Attr. Thomas Creswick, Undulating Landscape With River, Cattle & Birch Trees

Attr. Thomas Creswick, Undulating Landscape With River, Cattle & Birch Trees

It’s been a privilege to handle this fine mid-19th-century piece by English artist, Thomas Creswick RA (1811-1869). It represents some of the best British landscape painting of the period.

Creswick was well-loved by the Victorian middle classes who scattered their walls with picturesque etchings, rural idylls, and gentle pastoral scenes. He was born in Sheffield but is known as one of the leading figures of the ‘Birmingham School’ of landscape painters. Together with artists such as David Cox (1783-1859) and Thomas Baker (1809-1864), he scoured the Isles searching for the perfect view across Britain’s green and pleasant land.

Often, this took him over the border into the Welsh valleys and the Irish pastures. But he also covered a great deal of England - particularly Devonshire.

John Ruskin, the 19th-century art critic, described Creswick as “one of the very few artists who do draw from nature and try for nature”. By this, he was referring to how Creswick was an honest painter who captured what he saw without altering a composition for the sake of aesthetics. He also sketched outside, immersed in the countryside he loved so dearly.

In this piece, which dates to around 1840, we see two figures, probably a shepherd and his wife, guiding their cattle along a familiar path. While a small dog, closest to the foreground, looks across a deep valley with interest.

The cattle are sheltered by several tall Birch trees that cast their long shadows across the trodden earth. Creswick has observed the light beautifully here, which creates atmosphere and pulls us closer to the scene.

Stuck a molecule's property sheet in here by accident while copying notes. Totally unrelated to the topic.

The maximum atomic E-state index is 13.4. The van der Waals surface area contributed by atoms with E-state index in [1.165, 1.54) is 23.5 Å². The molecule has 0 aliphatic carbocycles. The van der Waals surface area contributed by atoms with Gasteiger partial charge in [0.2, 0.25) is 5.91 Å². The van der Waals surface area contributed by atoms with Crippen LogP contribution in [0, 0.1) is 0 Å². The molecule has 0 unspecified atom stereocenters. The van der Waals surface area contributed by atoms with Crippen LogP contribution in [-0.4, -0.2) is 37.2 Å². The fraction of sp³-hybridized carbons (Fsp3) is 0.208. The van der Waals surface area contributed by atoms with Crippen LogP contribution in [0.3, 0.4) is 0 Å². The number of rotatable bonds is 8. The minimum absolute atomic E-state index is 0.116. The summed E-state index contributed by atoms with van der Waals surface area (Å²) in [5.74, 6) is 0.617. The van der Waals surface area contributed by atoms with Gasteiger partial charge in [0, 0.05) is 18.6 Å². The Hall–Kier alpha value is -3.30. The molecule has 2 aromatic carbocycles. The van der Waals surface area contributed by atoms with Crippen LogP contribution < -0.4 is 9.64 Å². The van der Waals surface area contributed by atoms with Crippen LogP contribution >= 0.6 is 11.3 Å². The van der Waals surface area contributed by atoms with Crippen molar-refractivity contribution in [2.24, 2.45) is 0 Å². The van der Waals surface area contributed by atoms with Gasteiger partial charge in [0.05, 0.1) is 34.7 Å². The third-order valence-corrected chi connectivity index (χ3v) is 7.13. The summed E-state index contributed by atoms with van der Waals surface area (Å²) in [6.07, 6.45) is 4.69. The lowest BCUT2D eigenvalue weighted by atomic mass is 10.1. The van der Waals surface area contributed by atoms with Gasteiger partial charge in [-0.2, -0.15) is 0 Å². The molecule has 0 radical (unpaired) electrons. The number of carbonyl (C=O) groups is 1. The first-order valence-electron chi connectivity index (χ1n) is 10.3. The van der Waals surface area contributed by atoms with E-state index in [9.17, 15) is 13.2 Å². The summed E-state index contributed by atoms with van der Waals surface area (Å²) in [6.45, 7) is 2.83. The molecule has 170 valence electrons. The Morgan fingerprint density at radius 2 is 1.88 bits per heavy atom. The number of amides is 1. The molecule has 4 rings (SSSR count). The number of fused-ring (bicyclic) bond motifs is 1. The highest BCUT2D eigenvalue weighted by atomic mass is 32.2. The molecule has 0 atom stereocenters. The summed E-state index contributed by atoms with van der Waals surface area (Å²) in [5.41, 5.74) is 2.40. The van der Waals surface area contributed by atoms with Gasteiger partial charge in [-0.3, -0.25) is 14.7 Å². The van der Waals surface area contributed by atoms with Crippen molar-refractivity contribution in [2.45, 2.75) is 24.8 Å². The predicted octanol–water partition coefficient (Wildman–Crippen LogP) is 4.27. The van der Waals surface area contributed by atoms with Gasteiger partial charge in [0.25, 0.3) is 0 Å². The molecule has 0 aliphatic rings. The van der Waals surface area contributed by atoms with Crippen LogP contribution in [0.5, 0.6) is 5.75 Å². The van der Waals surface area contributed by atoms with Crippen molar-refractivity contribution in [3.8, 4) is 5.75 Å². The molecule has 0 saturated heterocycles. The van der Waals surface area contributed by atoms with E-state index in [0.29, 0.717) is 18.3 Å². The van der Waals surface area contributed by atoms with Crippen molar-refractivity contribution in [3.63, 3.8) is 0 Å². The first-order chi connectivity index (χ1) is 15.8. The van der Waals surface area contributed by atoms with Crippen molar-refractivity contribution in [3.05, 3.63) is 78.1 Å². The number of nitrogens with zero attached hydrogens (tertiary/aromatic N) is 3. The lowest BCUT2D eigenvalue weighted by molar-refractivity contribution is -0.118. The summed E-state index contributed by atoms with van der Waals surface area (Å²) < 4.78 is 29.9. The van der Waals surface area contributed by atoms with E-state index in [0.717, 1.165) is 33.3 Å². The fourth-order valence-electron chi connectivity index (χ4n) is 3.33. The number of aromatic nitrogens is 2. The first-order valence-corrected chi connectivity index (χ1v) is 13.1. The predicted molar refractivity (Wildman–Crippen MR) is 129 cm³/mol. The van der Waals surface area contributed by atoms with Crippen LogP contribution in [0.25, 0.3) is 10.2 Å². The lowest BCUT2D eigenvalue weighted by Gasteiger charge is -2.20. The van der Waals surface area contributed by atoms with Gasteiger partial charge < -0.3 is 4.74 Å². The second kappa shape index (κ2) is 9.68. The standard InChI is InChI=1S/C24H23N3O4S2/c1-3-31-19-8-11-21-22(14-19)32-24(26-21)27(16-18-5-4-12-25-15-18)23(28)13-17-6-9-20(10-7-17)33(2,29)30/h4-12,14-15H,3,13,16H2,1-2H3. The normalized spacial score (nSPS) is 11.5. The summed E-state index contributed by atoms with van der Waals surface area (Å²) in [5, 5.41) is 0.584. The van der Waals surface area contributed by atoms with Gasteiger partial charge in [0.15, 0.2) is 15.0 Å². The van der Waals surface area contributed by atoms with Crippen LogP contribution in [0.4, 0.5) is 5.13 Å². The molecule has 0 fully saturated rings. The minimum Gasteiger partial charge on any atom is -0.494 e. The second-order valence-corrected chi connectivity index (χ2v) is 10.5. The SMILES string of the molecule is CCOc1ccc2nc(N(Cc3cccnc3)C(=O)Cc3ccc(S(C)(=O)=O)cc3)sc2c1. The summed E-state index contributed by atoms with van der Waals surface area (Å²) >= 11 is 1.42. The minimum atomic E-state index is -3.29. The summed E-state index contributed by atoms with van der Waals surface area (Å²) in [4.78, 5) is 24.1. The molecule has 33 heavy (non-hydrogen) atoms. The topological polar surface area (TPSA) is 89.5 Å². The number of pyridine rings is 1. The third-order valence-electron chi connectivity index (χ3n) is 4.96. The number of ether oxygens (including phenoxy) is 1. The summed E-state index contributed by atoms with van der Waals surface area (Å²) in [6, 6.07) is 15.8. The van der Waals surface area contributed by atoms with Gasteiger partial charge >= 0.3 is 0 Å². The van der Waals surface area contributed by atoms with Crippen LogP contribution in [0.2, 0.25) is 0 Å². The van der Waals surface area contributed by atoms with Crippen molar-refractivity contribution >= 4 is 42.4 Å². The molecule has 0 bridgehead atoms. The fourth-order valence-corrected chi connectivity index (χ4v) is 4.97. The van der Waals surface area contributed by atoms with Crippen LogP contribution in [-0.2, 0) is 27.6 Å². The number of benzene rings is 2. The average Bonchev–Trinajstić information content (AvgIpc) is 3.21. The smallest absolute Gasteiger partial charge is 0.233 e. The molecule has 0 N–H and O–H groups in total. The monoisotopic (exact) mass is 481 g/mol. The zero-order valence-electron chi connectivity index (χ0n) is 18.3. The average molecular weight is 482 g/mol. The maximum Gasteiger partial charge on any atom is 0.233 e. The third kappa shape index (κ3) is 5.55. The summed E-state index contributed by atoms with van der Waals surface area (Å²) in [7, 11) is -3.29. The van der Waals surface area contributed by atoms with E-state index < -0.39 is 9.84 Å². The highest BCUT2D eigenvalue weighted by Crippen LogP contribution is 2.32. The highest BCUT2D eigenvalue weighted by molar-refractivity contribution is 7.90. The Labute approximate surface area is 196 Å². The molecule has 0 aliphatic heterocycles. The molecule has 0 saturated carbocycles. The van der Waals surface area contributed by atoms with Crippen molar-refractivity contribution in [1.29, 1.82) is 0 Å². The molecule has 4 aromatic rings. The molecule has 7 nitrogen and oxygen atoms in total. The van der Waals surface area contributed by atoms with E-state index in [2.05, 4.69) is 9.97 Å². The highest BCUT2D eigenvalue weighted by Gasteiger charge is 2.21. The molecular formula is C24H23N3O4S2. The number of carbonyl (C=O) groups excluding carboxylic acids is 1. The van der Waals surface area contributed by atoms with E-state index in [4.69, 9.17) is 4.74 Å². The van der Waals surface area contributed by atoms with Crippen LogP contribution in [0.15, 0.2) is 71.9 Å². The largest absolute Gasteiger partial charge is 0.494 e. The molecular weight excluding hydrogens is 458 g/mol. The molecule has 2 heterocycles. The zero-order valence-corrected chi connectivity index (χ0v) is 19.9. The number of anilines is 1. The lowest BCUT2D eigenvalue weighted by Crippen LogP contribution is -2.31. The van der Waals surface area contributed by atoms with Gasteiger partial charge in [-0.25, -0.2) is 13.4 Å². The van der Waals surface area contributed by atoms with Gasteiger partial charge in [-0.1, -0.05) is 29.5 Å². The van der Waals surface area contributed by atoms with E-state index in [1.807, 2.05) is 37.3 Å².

Towards the horizon, our eyes pass over a field with distant grazing cattle - little more than a few brushmarks skilfully rendered. And out beneath the heavy clouds, a series of hills appear lighter with every degree of separation.

For us, this is a masterpiece and one of Creswick’s finest works in terms of composition, atmosphere, observed light and palette. It deserves a great home where it’ll be cherished for many years.

The painting is housed within a beautiful scroll and foliate frame with corner ornamentation.

Please refer to our blog article for more information about Thomas Creswick.

Medium: Oil on canvas
Overall size: 43” x 31” / 110cm x 78cm
Year of creation: c. 1840
Provenance: England
Condition: Very presentable with nothing that detracts from the aesthetic. Light craquelure but the paint layer is stable. The canvas has been relined. Frame with some light wear.
Artist’s auction highlight: £35,000 achieved for ‘The Nearest Way in Summer Time’ at Christie’s in 2000.

Conservation & History

We care profoundly about our role as custodians and every piece in the collection has been assessed by our conservator. When required, we undertake professional restoration carefully using reversible techniques and adopt a light touch to retain the aged charm of each work. We also restore frames rather than replace them as many are original and selected by the artists themselves.

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